Jennifer McClanahan Flint, career coach, offers advice to working moms looking for career change on Maybrooks.

When I submitted my first article for The Shriver Report, the editor mentioned that she was intrigued about how I could help women truly manage their personal and professional lives.

She wanted to know if I had any tips that could be presented in an article on how working mothers balance the two.

I assured her that I had a ton of tips, each of which could be its own article. I told her that while working with my clients, I usually focus on four main strategies:

1. Manage yourself and your energy

2. Understand and articulate your value

3. Build boundaries that protect your priorities

4. Ask for what you need and want  – at work and at home

In a nutshell, if we could practice these four strategies, managing our professional and personal lives would be much easier. Ultimately, these strategies teach us how to say no to what we don’t want or don’t have time to do.

We become accustomed to saying “yes” because we feel we need to. We feel like we have to go it alone so that no one is inconvenienced.

We stay at work and take on assignments we don’t need to, because we’re afraid that saying no will get us fired. We think: “I can’t leave when everyone else stays.”

The thought of saying no to save ourselves makes us whirl with anxiety. We think: “How could I?”

The idea of asking for more money based upon our value causes us to break out in a cold sweat. We think: “I already have a good salary.”

Asking our husbands to arrange and manage childcare over the summer makes us wonder if it’s really a battle worth fighting. We think: “It’s easier to just do it myself.”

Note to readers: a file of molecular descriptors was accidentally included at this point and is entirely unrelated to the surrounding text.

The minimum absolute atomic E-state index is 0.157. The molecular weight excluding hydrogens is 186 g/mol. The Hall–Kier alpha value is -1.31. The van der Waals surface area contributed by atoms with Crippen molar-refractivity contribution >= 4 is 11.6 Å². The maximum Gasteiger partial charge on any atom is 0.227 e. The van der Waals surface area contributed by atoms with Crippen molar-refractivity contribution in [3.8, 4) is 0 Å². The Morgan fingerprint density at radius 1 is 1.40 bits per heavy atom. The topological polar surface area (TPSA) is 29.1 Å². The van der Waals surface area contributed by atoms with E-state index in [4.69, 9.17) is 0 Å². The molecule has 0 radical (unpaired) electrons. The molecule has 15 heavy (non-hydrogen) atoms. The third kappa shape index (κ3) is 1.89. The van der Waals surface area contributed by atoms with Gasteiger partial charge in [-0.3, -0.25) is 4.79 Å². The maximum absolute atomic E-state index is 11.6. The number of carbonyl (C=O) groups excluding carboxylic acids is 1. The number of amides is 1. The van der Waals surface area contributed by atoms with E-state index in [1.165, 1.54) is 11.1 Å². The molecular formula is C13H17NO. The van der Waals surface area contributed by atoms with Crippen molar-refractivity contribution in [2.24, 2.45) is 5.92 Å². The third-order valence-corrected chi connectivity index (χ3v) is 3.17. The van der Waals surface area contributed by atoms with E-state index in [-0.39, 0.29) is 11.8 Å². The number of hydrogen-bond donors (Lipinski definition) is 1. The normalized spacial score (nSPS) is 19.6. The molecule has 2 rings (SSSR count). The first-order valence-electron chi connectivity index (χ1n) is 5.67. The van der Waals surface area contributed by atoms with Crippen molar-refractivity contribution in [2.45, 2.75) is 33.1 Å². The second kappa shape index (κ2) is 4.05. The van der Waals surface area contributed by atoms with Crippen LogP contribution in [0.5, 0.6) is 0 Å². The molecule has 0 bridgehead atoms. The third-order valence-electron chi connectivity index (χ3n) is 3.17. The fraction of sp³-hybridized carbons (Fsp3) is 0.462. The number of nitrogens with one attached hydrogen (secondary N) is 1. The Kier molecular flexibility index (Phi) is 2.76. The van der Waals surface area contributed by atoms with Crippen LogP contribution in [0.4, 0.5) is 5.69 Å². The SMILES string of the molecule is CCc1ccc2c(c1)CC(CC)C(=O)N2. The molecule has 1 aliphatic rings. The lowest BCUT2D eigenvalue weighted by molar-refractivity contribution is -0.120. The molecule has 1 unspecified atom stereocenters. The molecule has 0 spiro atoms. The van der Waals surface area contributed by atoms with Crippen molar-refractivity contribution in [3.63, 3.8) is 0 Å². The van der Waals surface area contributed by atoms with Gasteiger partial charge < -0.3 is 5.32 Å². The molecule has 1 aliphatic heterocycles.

Here’s the thing….

As I contemplated writing the article, I began to realize that these issues all boil down to habits. We are simply in the habit of putting everyone else first.  Habits happen automatically, at a subconscious level. A habit is based on feeling  – not thought, and two things create habits: a trigger and a reward.

Why are we in the habit of putting everyone’s priorities before our own? Because we are triggered by discomfort and rewarded by avoidance. We think we win when we avoid discomfort. But the truth is, we just pile on the burdens which results in overwhelm.

Creating new habits:

Strive to become aware of other triggers besides discomfort, such as fatigue, anxiety, and feeling scattered. And, seek new rewards like peace, rest, fulfillment, and fun.

When you find yourself about to say yes, and there is a pain in the pit of your stomach, pause before you respond.

Stop and think about all your feelings and choices in any given moment.  Step off autopilot and become fully aware of the consequences of your choices.  Then make a decision that triggers a new feeling, and experience the reward that comes along with that feeling. If you experience a feeling of relief, then you are on the right path.

Practice this with me. Let’s see if we can develop new, healthier habits.

This week, I’m going to say “no” by delegating work to my new assistant. It’s going to take practice to get comfortable with this, but I already feel so much lighter.

What will you do?

A version of this post appeared originally on www.foodonourtable.com

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About Jennifer: Jennifer McClanahan-Flint offers a variety of solutions for high-achieving, professional women faced with the new territory of transitioning into leadership positions in their careers, while simultaneously transitioning into motherhood.  Jennifer understands the struggles that working moms face every day because she is a working mom herself. Work with Jennifer: Learn more about Jennifer and how to work with her.

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